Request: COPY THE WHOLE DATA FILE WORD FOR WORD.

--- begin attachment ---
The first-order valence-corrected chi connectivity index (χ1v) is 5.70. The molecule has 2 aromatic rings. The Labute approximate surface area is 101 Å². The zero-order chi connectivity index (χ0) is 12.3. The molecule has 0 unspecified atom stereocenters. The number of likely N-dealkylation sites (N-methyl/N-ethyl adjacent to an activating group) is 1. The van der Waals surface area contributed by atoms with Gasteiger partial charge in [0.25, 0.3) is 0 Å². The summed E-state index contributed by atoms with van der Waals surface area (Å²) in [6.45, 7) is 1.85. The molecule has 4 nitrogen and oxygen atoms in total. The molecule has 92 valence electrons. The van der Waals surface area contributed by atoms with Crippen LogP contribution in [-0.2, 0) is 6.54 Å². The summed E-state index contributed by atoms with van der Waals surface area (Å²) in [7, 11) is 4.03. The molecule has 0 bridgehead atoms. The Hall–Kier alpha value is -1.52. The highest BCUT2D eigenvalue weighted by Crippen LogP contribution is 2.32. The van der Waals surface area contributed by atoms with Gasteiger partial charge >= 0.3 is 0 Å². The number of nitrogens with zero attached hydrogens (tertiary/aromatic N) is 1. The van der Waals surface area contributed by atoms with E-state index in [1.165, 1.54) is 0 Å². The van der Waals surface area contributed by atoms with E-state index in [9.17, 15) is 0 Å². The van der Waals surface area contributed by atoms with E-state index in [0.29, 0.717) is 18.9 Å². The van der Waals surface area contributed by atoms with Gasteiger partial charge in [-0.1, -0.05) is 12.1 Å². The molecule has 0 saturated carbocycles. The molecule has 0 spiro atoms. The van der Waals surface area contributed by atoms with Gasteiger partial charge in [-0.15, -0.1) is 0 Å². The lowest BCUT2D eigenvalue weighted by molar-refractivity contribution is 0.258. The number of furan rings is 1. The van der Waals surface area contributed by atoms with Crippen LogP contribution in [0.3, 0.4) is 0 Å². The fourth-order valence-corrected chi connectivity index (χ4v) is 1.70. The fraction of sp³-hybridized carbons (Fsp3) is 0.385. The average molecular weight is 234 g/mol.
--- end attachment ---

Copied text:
The first-order valence-corrected chi connectivity index (χ1v) is 5.70. The molecule has 2 aromatic rings. The Labute approximate surface area is 101 Å². The zero-order chi connectivity index (χ0) is 12.3. The molecule has 0 unspecified atom stereocenters. The number of likely N-dealkylation sites (N-methyl/N-ethyl adjacent to an activating group) is 1. The van der Waals surface area contributed by atoms with Gasteiger partial charge in [0.25, 0.3) is 0 Å². The summed E-state index contributed by atoms with van der Waals surface area (Å²) in [6.45, 7) is 1.85. The molecule has 4 nitrogen and oxygen atoms in total. The molecule has 92 valence electrons. The van der Waals surface area contributed by atoms with Crippen LogP contribution in [-0.2, 0) is 6.54 Å². The summed E-state index contributed by atoms with van der Waals surface area (Å²) in [7, 11) is 4.03. The molecule has 0 bridgehead atoms. The Hall–Kier alpha value is -1.52. The highest BCUT2D eigenvalue weighted by Crippen LogP contribution is 2.32. The van der Waals surface area contributed by atoms with Gasteiger partial charge >= 0.3 is 0 Å². The number of nitrogens with zero attached hydrogens (tertiary/aromatic N) is 1. The van der Waals surface area contributed by atoms with E-state index in [1.165, 1.54) is 0 Å². The van der Waals surface area contributed by atoms with E-state index in [9.17, 15) is 0 Å². The van der Waals surface area contributed by atoms with E-state index in [0.29, 0.717) is 18.9 Å². The van der Waals surface area contributed by atoms with Gasteiger partial charge in [-0.1, -0.05) is 12.1 Å². The molecule has 0 saturated carbocycles. The molecule has 0 spiro atoms. The van der Waals surface area contributed by atoms with Gasteiger partial charge in [-0.15, -0.1) is 0 Å². The lowest BCUT2D eigenvalue weighted by molar-refractivity contribution is 0.258. The number of furan rings is 1. The van der Waals surface area contributed by atoms with Crippen LogP contribution in [0.3, 0.4) is 0 Å². The fourth-order valence-corrected chi connectivity index (χ4v) is 1.70. The fraction of sp³-hybridized carbons (Fsp3) is 0.385. The average molecular weight is 234 g/mol.